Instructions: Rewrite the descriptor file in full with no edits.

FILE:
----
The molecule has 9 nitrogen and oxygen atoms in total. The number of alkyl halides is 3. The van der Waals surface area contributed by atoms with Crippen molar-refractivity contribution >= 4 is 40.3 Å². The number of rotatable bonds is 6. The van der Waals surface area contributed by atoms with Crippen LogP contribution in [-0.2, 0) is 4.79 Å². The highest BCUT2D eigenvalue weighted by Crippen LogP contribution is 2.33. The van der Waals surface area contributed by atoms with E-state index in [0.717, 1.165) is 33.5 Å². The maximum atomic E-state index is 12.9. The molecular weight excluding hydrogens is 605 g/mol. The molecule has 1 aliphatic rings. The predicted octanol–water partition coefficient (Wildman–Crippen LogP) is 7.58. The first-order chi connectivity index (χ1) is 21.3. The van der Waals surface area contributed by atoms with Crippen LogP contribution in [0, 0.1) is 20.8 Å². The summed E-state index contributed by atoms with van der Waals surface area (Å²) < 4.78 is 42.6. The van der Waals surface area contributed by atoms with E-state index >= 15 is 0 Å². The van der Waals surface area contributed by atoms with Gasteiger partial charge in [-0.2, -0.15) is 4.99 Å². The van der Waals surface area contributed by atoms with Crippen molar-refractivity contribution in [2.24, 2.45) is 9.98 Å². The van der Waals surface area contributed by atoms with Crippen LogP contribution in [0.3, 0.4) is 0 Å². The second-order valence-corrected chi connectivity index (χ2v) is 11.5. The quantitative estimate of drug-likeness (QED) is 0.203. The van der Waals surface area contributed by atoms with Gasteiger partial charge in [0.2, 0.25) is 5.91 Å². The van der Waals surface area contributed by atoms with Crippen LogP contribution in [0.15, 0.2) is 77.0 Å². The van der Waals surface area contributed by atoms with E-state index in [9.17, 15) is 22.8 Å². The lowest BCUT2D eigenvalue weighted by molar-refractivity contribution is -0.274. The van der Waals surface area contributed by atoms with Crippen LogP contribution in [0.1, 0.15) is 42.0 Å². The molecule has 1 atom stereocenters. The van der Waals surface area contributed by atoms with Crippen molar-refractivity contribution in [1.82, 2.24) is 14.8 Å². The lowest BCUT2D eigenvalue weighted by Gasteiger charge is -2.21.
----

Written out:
The molecule has 9 nitrogen and oxygen atoms in total. The number of alkyl halides is 3. The van der Waals surface area contributed by atoms with Crippen molar-refractivity contribution >= 4 is 40.3 Å². The number of rotatable bonds is 6. The van der Waals surface area contributed by atoms with Crippen LogP contribution in [-0.2, 0) is 4.79 Å². The highest BCUT2D eigenvalue weighted by Crippen LogP contribution is 2.33. The van der Waals surface area contributed by atoms with E-state index in [0.717, 1.165) is 33.5 Å². The maximum atomic E-state index is 12.9. The molecular weight excluding hydrogens is 605 g/mol. The molecule has 1 aliphatic rings. The predicted octanol–water partition coefficient (Wildman–Crippen LogP) is 7.58. The first-order chi connectivity index (χ1) is 21.3. The van der Waals surface area contributed by atoms with Crippen LogP contribution in [0, 0.1) is 20.8 Å². The summed E-state index contributed by atoms with van der Waals surface area (Å²) < 4.78 is 42.6. The van der Waals surface area contributed by atoms with E-state index >= 15 is 0 Å². The van der Waals surface area contributed by atoms with Gasteiger partial charge in [-0.2, -0.15) is 4.99 Å². The van der Waals surface area contributed by atoms with Crippen molar-refractivity contribution in [2.24, 2.45) is 9.98 Å². The van der Waals surface area contributed by atoms with Crippen LogP contribution in [0.3, 0.4) is 0 Å². The second-order valence-corrected chi connectivity index (χ2v) is 11.5. The quantitative estimate of drug-likeness (QED) is 0.203. The van der Waals surface area contributed by atoms with Gasteiger partial charge in [0.2, 0.25) is 5.91 Å². The van der Waals surface area contributed by atoms with Crippen LogP contribution in [0.15, 0.2) is 77.0 Å². The van der Waals surface area contributed by atoms with E-state index in [9.17, 15) is 22.8 Å². The lowest BCUT2D eigenvalue weighted by molar-refractivity contribution is -0.274. The van der Waals surface area contributed by atoms with Crippen LogP contribution in [0.1, 0.15) is 42.0 Å². The molecule has 1 atom stereocenters. The van der Waals surface area contributed by atoms with Crippen molar-refractivity contribution in [1.82, 2.24) is 14.8 Å². The lowest BCUT2D eigenvalue weighted by Gasteiger charge is -2.21.